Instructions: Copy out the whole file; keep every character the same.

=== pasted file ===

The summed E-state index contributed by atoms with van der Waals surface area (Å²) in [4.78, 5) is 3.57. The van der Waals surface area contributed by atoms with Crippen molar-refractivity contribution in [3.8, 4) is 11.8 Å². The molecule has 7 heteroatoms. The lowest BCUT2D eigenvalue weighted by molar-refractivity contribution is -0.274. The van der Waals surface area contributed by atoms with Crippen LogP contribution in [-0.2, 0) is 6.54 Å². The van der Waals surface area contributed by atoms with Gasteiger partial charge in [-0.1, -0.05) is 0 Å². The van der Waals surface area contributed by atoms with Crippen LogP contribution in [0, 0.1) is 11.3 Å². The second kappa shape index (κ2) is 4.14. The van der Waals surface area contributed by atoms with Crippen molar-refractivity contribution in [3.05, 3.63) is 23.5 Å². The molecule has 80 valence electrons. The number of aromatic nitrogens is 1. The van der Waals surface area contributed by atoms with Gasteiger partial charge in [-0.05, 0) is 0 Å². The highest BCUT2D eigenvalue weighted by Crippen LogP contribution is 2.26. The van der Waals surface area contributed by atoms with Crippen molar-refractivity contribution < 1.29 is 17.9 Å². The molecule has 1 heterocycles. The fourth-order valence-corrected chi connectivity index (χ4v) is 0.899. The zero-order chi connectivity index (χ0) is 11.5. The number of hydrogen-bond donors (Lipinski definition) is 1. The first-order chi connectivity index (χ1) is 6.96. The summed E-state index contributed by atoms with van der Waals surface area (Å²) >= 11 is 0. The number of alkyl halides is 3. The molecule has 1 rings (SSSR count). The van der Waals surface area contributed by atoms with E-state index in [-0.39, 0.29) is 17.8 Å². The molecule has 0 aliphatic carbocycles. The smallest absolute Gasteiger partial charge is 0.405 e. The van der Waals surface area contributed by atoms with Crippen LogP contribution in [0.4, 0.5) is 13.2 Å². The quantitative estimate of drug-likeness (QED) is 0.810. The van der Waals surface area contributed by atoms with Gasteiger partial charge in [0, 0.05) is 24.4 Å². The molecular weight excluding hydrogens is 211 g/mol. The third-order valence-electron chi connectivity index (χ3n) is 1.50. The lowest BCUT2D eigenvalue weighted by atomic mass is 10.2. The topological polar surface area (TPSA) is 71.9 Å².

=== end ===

The summed E-state index contributed by atoms with van der Waals surface area (Å²) in [4.78, 5) is 3.57. The van der Waals surface area contributed by atoms with Crippen molar-refractivity contribution in [3.8, 4) is 11.8 Å². The molecule has 7 heteroatoms. The lowest BCUT2D eigenvalue weighted by molar-refractivity contribution is -0.274. The van der Waals surface area contributed by atoms with Crippen LogP contribution in [-0.2, 0) is 6.54 Å². The van der Waals surface area contributed by atoms with Gasteiger partial charge in [-0.1, -0.05) is 0 Å². The van der Waals surface area contributed by atoms with Crippen LogP contribution in [0, 0.1) is 11.3 Å². The second kappa shape index (κ2) is 4.14. The van der Waals surface area contributed by atoms with Crippen molar-refractivity contribution in [3.05, 3.63) is 23.5 Å². The molecule has 80 valence electrons. The number of aromatic nitrogens is 1. The van der Waals surface area contributed by atoms with Gasteiger partial charge in [-0.05, 0) is 0 Å². The highest BCUT2D eigenvalue weighted by Crippen LogP contribution is 2.26. The van der Waals surface area contributed by atoms with Crippen molar-refractivity contribution < 1.29 is 17.9 Å². The molecule has 1 heterocycles. The fourth-order valence-corrected chi connectivity index (χ4v) is 0.899. The zero-order chi connectivity index (χ0) is 11.5. The number of hydrogen-bond donors (Lipinski definition) is 1. The first-order chi connectivity index (χ1) is 6.96. The summed E-state index contributed by atoms with van der Waals surface area (Å²) >= 11 is 0. The number of alkyl halides is 3. The molecule has 1 rings (SSSR count). The van der Waals surface area contributed by atoms with E-state index in [-0.39, 0.29) is 17.8 Å². The molecule has 0 aliphatic carbocycles. The smallest absolute Gasteiger partial charge is 0.405 e. The van der Waals surface area contributed by atoms with Crippen LogP contribution in [0.4, 0.5) is 13.2 Å². The quantitative estimate of drug-likeness (QED) is 0.810. The van der Waals surface area contributed by atoms with Gasteiger partial charge in [0, 0.05) is 24.4 Å². The molecular weight excluding hydrogens is 211 g/mol. The third-order valence-electron chi connectivity index (χ3n) is 1.50. The lowest BCUT2D eigenvalue weighted by atomic mass is 10.2. The topological polar surface area (TPSA) is 71.9 Å².